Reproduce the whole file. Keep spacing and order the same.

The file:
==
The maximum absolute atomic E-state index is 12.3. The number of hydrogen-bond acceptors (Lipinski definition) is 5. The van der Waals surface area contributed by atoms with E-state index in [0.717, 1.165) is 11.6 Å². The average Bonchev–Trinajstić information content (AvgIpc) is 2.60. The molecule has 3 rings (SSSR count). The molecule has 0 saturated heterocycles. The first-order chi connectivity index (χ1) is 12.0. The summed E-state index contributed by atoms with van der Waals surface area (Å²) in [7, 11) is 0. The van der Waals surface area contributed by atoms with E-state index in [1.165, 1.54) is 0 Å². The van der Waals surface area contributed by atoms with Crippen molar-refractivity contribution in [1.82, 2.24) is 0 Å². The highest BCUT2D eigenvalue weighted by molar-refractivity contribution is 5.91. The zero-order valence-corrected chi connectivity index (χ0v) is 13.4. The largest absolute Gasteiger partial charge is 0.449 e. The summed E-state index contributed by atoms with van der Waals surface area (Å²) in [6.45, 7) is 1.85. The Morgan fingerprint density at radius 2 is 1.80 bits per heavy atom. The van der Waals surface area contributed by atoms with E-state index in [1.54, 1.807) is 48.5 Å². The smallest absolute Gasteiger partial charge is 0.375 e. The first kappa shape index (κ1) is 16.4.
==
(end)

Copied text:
The maximum absolute atomic E-state index is 12.3. The number of hydrogen-bond acceptors (Lipinski definition) is 5. The van der Waals surface area contributed by atoms with E-state index in [0.717, 1.165) is 11.6 Å². The average Bonchev–Trinajstić information content (AvgIpc) is 2.60. The molecule has 3 rings (SSSR count). The molecule has 0 saturated heterocycles. The first-order chi connectivity index (χ1) is 12.0. The summed E-state index contributed by atoms with van der Waals surface area (Å²) in [7, 11) is 0. The van der Waals surface area contributed by atoms with E-state index in [1.165, 1.54) is 0 Å². The van der Waals surface area contributed by atoms with Crippen molar-refractivity contribution in [1.82, 2.24) is 0 Å². The highest BCUT2D eigenvalue weighted by molar-refractivity contribution is 5.91. The zero-order valence-corrected chi connectivity index (χ0v) is 13.4. The largest absolute Gasteiger partial charge is 0.449 e. The summed E-state index contributed by atoms with van der Waals surface area (Å²) in [6.45, 7) is 1.85. The Morgan fingerprint density at radius 2 is 1.80 bits per heavy atom. The van der Waals surface area contributed by atoms with E-state index in [1.54, 1.807) is 48.5 Å². The smallest absolute Gasteiger partial charge is 0.375 e. The first kappa shape index (κ1) is 16.4.